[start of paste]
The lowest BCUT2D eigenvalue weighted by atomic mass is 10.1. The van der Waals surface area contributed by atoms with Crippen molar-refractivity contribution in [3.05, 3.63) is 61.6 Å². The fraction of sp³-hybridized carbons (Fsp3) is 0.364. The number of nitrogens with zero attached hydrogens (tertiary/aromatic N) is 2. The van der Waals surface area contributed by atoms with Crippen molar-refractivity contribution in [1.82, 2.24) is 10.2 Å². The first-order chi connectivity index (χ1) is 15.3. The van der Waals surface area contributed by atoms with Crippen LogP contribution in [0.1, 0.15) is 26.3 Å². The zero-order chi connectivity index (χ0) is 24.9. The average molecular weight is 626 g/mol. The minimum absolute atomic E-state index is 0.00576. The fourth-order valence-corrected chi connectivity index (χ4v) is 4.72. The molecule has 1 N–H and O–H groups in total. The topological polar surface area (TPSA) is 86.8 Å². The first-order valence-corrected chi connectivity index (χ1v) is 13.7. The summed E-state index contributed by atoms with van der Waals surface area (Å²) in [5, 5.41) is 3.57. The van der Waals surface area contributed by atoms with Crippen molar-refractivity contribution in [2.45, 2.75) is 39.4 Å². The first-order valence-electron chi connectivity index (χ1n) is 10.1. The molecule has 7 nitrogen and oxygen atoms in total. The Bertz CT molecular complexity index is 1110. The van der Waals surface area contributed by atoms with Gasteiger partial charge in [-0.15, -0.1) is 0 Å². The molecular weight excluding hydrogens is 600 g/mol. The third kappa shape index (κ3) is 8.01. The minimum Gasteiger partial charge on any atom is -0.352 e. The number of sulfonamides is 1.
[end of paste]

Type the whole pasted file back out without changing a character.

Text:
The lowest BCUT2D eigenvalue weighted by atomic mass is 10.1. The van der Waals surface area contributed by atoms with Crippen molar-refractivity contribution in [3.05, 3.63) is 61.6 Å². The fraction of sp³-hybridized carbons (Fsp3) is 0.364. The number of nitrogens with zero attached hydrogens (tertiary/aromatic N) is 2. The van der Waals surface area contributed by atoms with Crippen molar-refractivity contribution in [1.82, 2.24) is 10.2 Å². The first-order chi connectivity index (χ1) is 15.3. The van der Waals surface area contributed by atoms with Crippen LogP contribution in [0.1, 0.15) is 26.3 Å². The zero-order chi connectivity index (χ0) is 24.9. The average molecular weight is 626 g/mol. The minimum absolute atomic E-state index is 0.00576. The fourth-order valence-corrected chi connectivity index (χ4v) is 4.72. The molecule has 1 N–H and O–H groups in total. The topological polar surface area (TPSA) is 86.8 Å². The first-order valence-corrected chi connectivity index (χ1v) is 13.7. The summed E-state index contributed by atoms with van der Waals surface area (Å²) in [5, 5.41) is 3.57. The van der Waals surface area contributed by atoms with Crippen molar-refractivity contribution in [2.45, 2.75) is 39.4 Å². The first-order valence-electron chi connectivity index (χ1n) is 10.1. The molecule has 7 nitrogen and oxygen atoms in total. The Bertz CT molecular complexity index is 1110. The van der Waals surface area contributed by atoms with Gasteiger partial charge in [-0.15, -0.1) is 0 Å². The molecular weight excluding hydrogens is 600 g/mol. The third kappa shape index (κ3) is 8.01. The minimum Gasteiger partial charge on any atom is -0.352 e. The number of sulfonamides is 1.